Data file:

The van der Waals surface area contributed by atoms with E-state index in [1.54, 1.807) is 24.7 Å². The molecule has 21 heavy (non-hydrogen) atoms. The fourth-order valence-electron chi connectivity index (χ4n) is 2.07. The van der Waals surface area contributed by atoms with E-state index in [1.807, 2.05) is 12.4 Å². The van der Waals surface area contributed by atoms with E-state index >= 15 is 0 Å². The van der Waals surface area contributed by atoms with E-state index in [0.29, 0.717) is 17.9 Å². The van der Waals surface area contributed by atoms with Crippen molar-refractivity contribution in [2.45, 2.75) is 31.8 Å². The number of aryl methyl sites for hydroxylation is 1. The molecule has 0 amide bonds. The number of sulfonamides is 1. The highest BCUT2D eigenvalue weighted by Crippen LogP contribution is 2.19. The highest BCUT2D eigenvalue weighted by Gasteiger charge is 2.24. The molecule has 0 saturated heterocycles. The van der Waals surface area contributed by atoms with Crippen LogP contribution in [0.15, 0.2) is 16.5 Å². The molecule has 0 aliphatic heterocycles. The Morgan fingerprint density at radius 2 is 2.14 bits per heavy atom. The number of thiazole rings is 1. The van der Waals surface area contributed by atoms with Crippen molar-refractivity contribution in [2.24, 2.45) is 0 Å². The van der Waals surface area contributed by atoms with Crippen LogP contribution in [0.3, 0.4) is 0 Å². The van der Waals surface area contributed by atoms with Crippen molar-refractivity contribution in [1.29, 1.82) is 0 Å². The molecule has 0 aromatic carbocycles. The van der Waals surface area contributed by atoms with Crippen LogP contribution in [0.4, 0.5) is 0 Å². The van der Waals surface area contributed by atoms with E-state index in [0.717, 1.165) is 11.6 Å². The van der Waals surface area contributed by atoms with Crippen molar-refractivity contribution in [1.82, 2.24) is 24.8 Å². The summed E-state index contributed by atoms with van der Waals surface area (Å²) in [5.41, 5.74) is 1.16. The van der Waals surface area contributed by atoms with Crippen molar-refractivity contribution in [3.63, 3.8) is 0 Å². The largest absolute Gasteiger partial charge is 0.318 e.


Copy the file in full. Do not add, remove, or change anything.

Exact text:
The van der Waals surface area contributed by atoms with E-state index in [1.54, 1.807) is 24.7 Å². The molecule has 21 heavy (non-hydrogen) atoms. The fourth-order valence-electron chi connectivity index (χ4n) is 2.07. The van der Waals surface area contributed by atoms with E-state index in [1.807, 2.05) is 12.4 Å². The van der Waals surface area contributed by atoms with E-state index >= 15 is 0 Å². The van der Waals surface area contributed by atoms with E-state index in [0.29, 0.717) is 17.9 Å². The van der Waals surface area contributed by atoms with Crippen molar-refractivity contribution in [2.45, 2.75) is 31.8 Å². The number of aryl methyl sites for hydroxylation is 1. The molecule has 0 amide bonds. The number of sulfonamides is 1. The highest BCUT2D eigenvalue weighted by Crippen LogP contribution is 2.19. The highest BCUT2D eigenvalue weighted by Gasteiger charge is 2.24. The molecule has 0 saturated heterocycles. The van der Waals surface area contributed by atoms with Crippen LogP contribution in [0.15, 0.2) is 16.5 Å². The molecule has 0 aliphatic heterocycles. The Morgan fingerprint density at radius 2 is 2.14 bits per heavy atom. The number of thiazole rings is 1. The van der Waals surface area contributed by atoms with Crippen molar-refractivity contribution in [2.24, 2.45) is 0 Å². The van der Waals surface area contributed by atoms with Crippen LogP contribution in [0.3, 0.4) is 0 Å². The van der Waals surface area contributed by atoms with Crippen molar-refractivity contribution in [1.29, 1.82) is 0 Å². The molecule has 0 aromatic carbocycles. The van der Waals surface area contributed by atoms with Crippen LogP contribution in [0.4, 0.5) is 0 Å². The van der Waals surface area contributed by atoms with E-state index in [0.717, 1.165) is 11.6 Å². The van der Waals surface area contributed by atoms with Crippen molar-refractivity contribution in [1.82, 2.24) is 24.8 Å². The summed E-state index contributed by atoms with van der Waals surface area (Å²) in [5.41, 5.74) is 1.16. The van der Waals surface area contributed by atoms with Crippen molar-refractivity contribution in [3.63, 3.8) is 0 Å². The largest absolute Gasteiger partial charge is 0.318 e.